FDC’s recently completed linkage banking study describes and explores examples of working partnerships in the Pacific between regulated financial institutions (e.g. banks) and community, industry, market, or other groups outside the formal economy. These partnerships aim to extend the reach of formal financial services to people without access to finance and financial services, and to enable those in the informal economy to engage more effectively with the formal economy and eventually transition into it. The rationale behind linkage banking is that each partner applies its respective organisational strengths and resources to provide sustainable and effective access to finance and economic opportunity for those who would otherwise be disadvantaged.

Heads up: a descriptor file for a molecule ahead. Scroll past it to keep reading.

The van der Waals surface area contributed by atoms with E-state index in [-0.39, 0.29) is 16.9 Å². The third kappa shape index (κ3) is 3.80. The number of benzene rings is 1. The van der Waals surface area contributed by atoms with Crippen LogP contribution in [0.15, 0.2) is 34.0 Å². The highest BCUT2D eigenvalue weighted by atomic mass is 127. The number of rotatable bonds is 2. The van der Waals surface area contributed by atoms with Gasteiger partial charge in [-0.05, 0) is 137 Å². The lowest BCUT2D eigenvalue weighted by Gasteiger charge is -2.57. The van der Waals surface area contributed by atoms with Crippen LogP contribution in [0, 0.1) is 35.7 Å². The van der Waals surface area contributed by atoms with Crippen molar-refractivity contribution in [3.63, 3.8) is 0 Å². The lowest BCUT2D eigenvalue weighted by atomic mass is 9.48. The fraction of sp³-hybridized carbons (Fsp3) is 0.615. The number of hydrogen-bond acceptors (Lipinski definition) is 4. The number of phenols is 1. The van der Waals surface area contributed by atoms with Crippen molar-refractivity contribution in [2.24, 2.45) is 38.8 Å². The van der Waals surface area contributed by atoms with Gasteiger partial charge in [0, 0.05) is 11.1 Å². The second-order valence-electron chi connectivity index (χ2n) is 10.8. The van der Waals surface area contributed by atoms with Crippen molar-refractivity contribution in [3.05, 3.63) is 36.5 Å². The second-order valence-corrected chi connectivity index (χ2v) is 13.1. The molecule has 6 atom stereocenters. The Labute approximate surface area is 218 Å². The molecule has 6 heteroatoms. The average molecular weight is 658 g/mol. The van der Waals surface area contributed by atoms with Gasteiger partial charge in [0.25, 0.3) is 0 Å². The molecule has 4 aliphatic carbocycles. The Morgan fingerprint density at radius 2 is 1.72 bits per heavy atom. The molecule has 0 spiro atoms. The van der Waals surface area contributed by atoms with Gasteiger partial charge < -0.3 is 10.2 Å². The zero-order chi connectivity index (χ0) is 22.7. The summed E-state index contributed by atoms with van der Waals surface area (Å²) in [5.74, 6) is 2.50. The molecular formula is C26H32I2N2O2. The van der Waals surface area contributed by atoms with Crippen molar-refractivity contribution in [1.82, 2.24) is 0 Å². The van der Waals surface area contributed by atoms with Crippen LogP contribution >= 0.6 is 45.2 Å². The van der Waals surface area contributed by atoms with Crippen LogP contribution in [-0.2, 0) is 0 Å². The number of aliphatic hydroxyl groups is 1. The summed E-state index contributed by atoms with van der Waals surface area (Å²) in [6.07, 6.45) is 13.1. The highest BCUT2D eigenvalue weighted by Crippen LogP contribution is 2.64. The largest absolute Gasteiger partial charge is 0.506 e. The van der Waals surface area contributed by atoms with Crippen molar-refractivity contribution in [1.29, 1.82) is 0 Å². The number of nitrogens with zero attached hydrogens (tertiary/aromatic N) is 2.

While there may be limitations on microfinance’s ability to achieve reach quickly and at scale, it remains an effective way to connect with those people who have the least access to finance. The retail finance sector is applying more capital and technology and achieving success in reaching the unbanked and underbanked, however, its ability to get to people at the base of the pyramid remains constrained. The most excluded still require the human touch in building their awareness of products and services, their financial capability, and their trust in suppliers and the financial system.